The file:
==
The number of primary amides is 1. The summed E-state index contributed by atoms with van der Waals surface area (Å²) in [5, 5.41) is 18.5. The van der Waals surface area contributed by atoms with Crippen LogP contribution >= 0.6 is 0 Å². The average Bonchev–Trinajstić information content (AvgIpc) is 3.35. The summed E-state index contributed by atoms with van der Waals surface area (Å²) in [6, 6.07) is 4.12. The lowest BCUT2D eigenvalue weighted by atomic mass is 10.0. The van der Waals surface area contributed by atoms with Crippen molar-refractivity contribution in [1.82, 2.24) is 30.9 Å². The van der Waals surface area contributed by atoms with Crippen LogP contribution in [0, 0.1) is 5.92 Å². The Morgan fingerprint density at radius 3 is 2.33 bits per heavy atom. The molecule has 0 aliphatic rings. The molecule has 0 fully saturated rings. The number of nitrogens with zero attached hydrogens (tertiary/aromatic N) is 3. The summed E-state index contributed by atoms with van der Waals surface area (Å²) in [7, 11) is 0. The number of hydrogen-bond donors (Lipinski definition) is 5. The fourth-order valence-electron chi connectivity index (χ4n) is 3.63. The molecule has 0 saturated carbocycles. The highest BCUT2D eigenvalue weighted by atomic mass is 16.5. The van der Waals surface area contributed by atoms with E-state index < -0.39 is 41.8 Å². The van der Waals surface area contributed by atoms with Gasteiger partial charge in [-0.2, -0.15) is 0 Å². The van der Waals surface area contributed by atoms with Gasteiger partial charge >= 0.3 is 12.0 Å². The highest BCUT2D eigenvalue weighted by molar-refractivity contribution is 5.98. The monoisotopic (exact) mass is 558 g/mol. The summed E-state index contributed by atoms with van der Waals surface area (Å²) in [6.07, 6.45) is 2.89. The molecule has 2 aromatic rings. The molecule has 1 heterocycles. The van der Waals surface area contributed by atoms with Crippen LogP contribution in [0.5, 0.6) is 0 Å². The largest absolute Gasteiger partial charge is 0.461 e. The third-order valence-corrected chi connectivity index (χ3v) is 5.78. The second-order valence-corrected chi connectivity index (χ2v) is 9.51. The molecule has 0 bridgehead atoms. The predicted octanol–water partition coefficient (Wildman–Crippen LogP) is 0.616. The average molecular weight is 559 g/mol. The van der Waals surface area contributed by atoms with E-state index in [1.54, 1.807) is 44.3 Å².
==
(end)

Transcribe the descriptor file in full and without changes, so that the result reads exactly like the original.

The number of primary amides is 1. The summed E-state index contributed by atoms with van der Waals surface area (Å²) in [5, 5.41) is 18.5. The van der Waals surface area contributed by atoms with Crippen LogP contribution >= 0.6 is 0 Å². The average Bonchev–Trinajstić information content (AvgIpc) is 3.35. The summed E-state index contributed by atoms with van der Waals surface area (Å²) in [6, 6.07) is 4.12. The lowest BCUT2D eigenvalue weighted by atomic mass is 10.0. The van der Waals surface area contributed by atoms with Crippen molar-refractivity contribution in [1.82, 2.24) is 30.9 Å². The van der Waals surface area contributed by atoms with Crippen LogP contribution in [0, 0.1) is 5.92 Å². The Morgan fingerprint density at radius 3 is 2.33 bits per heavy atom. The molecule has 0 aliphatic rings. The molecule has 0 fully saturated rings. The number of nitrogens with zero attached hydrogens (tertiary/aromatic N) is 3. The summed E-state index contributed by atoms with van der Waals surface area (Å²) in [7, 11) is 0. The number of hydrogen-bond donors (Lipinski definition) is 5. The fourth-order valence-electron chi connectivity index (χ4n) is 3.63. The molecule has 0 saturated carbocycles. The highest BCUT2D eigenvalue weighted by atomic mass is 16.5. The van der Waals surface area contributed by atoms with E-state index < -0.39 is 41.8 Å². The van der Waals surface area contributed by atoms with Gasteiger partial charge in [-0.2, -0.15) is 0 Å². The van der Waals surface area contributed by atoms with Gasteiger partial charge >= 0.3 is 12.0 Å². The highest BCUT2D eigenvalue weighted by molar-refractivity contribution is 5.98. The monoisotopic (exact) mass is 558 g/mol. The summed E-state index contributed by atoms with van der Waals surface area (Å²) in [6.07, 6.45) is 2.89. The molecule has 2 aromatic rings. The molecule has 1 heterocycles. The van der Waals surface area contributed by atoms with Crippen LogP contribution in [0.5, 0.6) is 0 Å². The largest absolute Gasteiger partial charge is 0.461 e. The third-order valence-corrected chi connectivity index (χ3v) is 5.78. The second-order valence-corrected chi connectivity index (χ2v) is 9.51. The molecule has 0 bridgehead atoms. The predicted octanol–water partition coefficient (Wildman–Crippen LogP) is 0.616. The average molecular weight is 559 g/mol. The van der Waals surface area contributed by atoms with E-state index in [1.54, 1.807) is 44.3 Å².